Capecitabine-based treatment of a patient with a novel DPYD genotype and complete dihydropyrimidine dehydrogenase deficiency

Linda M. Henricks, Ester J. M. Siemerink, Hilde Rosing, Judith Meijer, Susan M. I. Goorden, Abeltje M. Polstra, Lida Zoetekouw, Annemieke Cats, Jan H. M. Schellens, André B. P. van Kuilenburg

Research output: Contribution to journalArticleAcademicpeer-review

16 Citations (Scopus)


Fluoropyrimidines are frequently used anti-cancer drugs. It is known that patients with reduced activity of dihydropyrimidine dehydrogenase (DPD), the key metabolic enzyme in fluoropyrimidine inactivation, are at increased risk of developing severe fluoropyrimidine-related toxicity. Upfront screening for DPD deficiency and dose reduction in patients with partial DPD deficiency is recommended and improves patient safety. For patients with complete DPD deficiency, fluoropyrimidine-treatment has generally been discouraged. During routine pretreatment screening, we identified a 59-year-old patient with a sigmoid adenocarcinoma who proved to have a complete DPD deficiency. Genetic analyses showed that this complete absence of DPD activity was likely to be caused by a novel DPYD genotype, consisting of a combination of amplification of exons 17 and 18 of DPYD and heterozygosity for DPYD*2A. Despite absence of DPD activity, the patient was treated with capecitabine-based chemotherapy, but capecitabine dose was drastically reduced to 150 mg once every 5 days (0.8% of original dose). Pharmacokinetic analyses showed that the area under the concentration-time curve (AUC) and half-life of 5-fluorouracil were respectively tenfold and fourfold higher than control values of patients receiving capecitabine 850 mg/m2. When extrapolating from the dosing schedule of once every 5 days to twice daily, the AUC of 5-fluorouracil was comparable to controls. Treatment was tolerated well for eight cycles by the patient without occurrence of capecitabine-related toxicity. This case report demonstrates that a more comprehensive genotyping and phenotyping approach, combined with pharmacokinetically-guided dose administration, enables save fluoropyrimidine-treatment with adequate drug exposure in completely DPD deficient patients.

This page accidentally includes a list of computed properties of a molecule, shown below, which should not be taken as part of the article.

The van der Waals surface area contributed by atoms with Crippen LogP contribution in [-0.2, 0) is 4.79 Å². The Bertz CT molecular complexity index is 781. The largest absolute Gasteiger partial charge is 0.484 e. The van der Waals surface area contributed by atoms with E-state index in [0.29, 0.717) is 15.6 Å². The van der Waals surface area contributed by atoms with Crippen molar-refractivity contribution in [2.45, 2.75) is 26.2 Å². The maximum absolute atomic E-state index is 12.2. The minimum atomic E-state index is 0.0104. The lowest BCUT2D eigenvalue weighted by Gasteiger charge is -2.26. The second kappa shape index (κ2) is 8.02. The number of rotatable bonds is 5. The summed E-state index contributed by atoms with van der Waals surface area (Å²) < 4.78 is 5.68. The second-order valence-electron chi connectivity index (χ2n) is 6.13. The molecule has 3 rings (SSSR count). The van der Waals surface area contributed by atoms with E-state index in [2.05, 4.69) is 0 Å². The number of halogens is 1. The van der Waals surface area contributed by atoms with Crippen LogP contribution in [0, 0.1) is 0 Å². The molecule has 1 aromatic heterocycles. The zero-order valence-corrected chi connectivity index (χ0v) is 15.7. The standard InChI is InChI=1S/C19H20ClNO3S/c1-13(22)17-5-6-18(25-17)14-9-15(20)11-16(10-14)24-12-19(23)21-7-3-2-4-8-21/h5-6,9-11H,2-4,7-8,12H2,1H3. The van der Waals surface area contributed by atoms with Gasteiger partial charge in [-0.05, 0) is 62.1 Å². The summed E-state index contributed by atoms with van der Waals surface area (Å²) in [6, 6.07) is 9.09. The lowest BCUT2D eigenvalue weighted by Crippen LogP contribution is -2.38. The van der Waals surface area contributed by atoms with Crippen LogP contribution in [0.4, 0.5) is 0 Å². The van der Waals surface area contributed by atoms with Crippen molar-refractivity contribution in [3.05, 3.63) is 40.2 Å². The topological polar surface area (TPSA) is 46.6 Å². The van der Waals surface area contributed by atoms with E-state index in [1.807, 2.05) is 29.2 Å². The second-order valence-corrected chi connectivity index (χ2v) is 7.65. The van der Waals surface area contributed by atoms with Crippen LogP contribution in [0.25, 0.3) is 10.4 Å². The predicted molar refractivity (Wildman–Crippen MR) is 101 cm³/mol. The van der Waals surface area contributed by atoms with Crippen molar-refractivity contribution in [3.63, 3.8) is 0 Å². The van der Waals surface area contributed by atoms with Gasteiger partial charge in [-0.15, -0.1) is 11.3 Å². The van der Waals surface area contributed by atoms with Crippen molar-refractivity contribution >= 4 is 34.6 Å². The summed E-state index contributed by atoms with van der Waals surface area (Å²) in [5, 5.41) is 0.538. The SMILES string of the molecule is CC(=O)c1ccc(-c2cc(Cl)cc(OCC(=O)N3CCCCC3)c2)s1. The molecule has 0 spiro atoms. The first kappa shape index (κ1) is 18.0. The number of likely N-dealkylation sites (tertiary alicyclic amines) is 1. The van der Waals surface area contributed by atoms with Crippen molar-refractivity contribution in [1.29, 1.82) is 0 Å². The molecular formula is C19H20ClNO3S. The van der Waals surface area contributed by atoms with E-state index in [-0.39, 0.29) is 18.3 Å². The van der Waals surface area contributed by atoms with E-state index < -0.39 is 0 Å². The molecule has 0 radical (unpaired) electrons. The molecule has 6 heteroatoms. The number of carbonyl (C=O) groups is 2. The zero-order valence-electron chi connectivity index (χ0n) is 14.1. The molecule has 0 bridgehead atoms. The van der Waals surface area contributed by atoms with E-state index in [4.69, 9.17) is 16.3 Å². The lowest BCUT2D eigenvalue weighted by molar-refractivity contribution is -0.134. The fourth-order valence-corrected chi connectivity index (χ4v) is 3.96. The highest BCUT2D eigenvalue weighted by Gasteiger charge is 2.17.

Original languageEnglish
Pages (from-to)424-430
JournalInternational journal of cancer
Issue number2
Early online date2017
Publication statusPublished - 2018

Cite this